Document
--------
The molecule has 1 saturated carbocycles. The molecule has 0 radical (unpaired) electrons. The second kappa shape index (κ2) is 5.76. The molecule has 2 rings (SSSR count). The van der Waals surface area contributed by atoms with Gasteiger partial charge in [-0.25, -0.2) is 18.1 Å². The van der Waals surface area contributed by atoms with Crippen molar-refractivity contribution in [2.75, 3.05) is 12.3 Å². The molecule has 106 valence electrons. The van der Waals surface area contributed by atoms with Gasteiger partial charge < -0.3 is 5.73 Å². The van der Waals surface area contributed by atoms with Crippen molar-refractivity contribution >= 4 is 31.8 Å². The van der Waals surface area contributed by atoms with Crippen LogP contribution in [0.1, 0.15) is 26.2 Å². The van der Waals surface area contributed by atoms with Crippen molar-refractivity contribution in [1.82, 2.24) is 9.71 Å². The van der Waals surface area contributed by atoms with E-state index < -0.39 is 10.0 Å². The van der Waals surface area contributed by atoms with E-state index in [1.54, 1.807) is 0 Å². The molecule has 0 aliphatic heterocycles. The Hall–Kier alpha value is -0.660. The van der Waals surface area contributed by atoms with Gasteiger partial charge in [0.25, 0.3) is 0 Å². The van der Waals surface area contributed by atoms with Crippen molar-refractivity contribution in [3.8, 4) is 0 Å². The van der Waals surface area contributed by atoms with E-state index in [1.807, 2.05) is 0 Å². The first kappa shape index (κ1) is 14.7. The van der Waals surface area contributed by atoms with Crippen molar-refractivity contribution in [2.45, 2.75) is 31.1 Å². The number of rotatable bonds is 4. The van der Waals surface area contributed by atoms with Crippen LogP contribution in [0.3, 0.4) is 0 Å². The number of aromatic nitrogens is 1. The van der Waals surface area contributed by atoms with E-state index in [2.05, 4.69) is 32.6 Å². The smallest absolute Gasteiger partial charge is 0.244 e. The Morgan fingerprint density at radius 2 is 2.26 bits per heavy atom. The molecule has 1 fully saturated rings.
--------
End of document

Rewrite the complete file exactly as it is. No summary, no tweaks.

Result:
The molecule has 1 saturated carbocycles. The molecule has 0 radical (unpaired) electrons. The second kappa shape index (κ2) is 5.76. The molecule has 2 rings (SSSR count). The van der Waals surface area contributed by atoms with Gasteiger partial charge in [-0.25, -0.2) is 18.1 Å². The van der Waals surface area contributed by atoms with Crippen molar-refractivity contribution in [2.75, 3.05) is 12.3 Å². The molecule has 106 valence electrons. The van der Waals surface area contributed by atoms with Gasteiger partial charge < -0.3 is 5.73 Å². The van der Waals surface area contributed by atoms with Crippen molar-refractivity contribution >= 4 is 31.8 Å². The van der Waals surface area contributed by atoms with Crippen LogP contribution in [0.1, 0.15) is 26.2 Å². The van der Waals surface area contributed by atoms with Crippen molar-refractivity contribution in [1.82, 2.24) is 9.71 Å². The van der Waals surface area contributed by atoms with E-state index < -0.39 is 10.0 Å². The van der Waals surface area contributed by atoms with E-state index in [1.54, 1.807) is 0 Å². The molecule has 0 aliphatic heterocycles. The Hall–Kier alpha value is -0.660. The van der Waals surface area contributed by atoms with Gasteiger partial charge in [0.25, 0.3) is 0 Å². The van der Waals surface area contributed by atoms with Crippen molar-refractivity contribution in [3.8, 4) is 0 Å². The van der Waals surface area contributed by atoms with E-state index in [1.807, 2.05) is 0 Å². The first kappa shape index (κ1) is 14.7. The van der Waals surface area contributed by atoms with Crippen molar-refractivity contribution in [2.45, 2.75) is 31.1 Å². The number of rotatable bonds is 4. The van der Waals surface area contributed by atoms with Crippen LogP contribution in [0.3, 0.4) is 0 Å². The number of aromatic nitrogens is 1. The van der Waals surface area contributed by atoms with E-state index in [2.05, 4.69) is 32.6 Å². The smallest absolute Gasteiger partial charge is 0.244 e. The Morgan fingerprint density at radius 2 is 2.26 bits per heavy atom. The molecule has 1 fully saturated rings.